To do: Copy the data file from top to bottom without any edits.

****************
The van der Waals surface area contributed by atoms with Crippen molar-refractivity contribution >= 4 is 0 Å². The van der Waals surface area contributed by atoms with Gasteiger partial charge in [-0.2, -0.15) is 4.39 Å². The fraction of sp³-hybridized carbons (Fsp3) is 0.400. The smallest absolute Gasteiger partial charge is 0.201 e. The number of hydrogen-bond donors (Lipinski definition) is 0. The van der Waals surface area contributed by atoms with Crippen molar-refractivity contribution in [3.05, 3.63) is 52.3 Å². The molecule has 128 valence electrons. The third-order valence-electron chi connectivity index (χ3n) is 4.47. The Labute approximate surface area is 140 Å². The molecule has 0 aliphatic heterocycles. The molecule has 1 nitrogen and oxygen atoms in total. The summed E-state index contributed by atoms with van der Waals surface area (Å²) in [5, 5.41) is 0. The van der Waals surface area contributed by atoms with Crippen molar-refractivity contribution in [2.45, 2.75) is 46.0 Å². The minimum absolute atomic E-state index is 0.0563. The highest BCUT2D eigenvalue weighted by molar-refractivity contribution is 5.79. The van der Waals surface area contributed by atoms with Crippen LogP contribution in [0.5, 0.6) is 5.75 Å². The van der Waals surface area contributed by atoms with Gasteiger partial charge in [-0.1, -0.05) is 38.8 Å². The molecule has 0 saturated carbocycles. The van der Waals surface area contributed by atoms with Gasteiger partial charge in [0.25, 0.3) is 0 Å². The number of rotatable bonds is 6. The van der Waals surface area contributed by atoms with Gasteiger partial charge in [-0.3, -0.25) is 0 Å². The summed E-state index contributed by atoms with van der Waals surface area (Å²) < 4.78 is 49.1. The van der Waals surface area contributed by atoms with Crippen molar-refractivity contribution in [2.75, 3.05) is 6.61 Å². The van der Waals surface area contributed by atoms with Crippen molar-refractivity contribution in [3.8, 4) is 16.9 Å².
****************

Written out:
The van der Waals surface area contributed by atoms with Crippen molar-refractivity contribution >= 4 is 0 Å². The van der Waals surface area contributed by atoms with Gasteiger partial charge in [-0.2, -0.15) is 4.39 Å². The fraction of sp³-hybridized carbons (Fsp3) is 0.400. The smallest absolute Gasteiger partial charge is 0.201 e. The number of hydrogen-bond donors (Lipinski definition) is 0. The van der Waals surface area contributed by atoms with Crippen molar-refractivity contribution in [3.05, 3.63) is 52.3 Å². The molecule has 128 valence electrons. The third-order valence-electron chi connectivity index (χ3n) is 4.47. The Labute approximate surface area is 140 Å². The molecule has 0 aliphatic heterocycles. The molecule has 1 nitrogen and oxygen atoms in total. The summed E-state index contributed by atoms with van der Waals surface area (Å²) in [5, 5.41) is 0. The van der Waals surface area contributed by atoms with Crippen molar-refractivity contribution in [2.45, 2.75) is 46.0 Å². The minimum absolute atomic E-state index is 0.0563. The highest BCUT2D eigenvalue weighted by molar-refractivity contribution is 5.79. The van der Waals surface area contributed by atoms with Crippen LogP contribution in [0.5, 0.6) is 5.75 Å². The van der Waals surface area contributed by atoms with Gasteiger partial charge in [-0.1, -0.05) is 38.8 Å². The molecule has 0 saturated carbocycles. The van der Waals surface area contributed by atoms with Gasteiger partial charge in [0.25, 0.3) is 0 Å². The number of rotatable bonds is 6. The van der Waals surface area contributed by atoms with Gasteiger partial charge in [-0.3, -0.25) is 0 Å². The summed E-state index contributed by atoms with van der Waals surface area (Å²) < 4.78 is 49.1. The van der Waals surface area contributed by atoms with Crippen molar-refractivity contribution in [2.75, 3.05) is 6.61 Å². The van der Waals surface area contributed by atoms with Crippen molar-refractivity contribution in [3.8, 4) is 16.9 Å².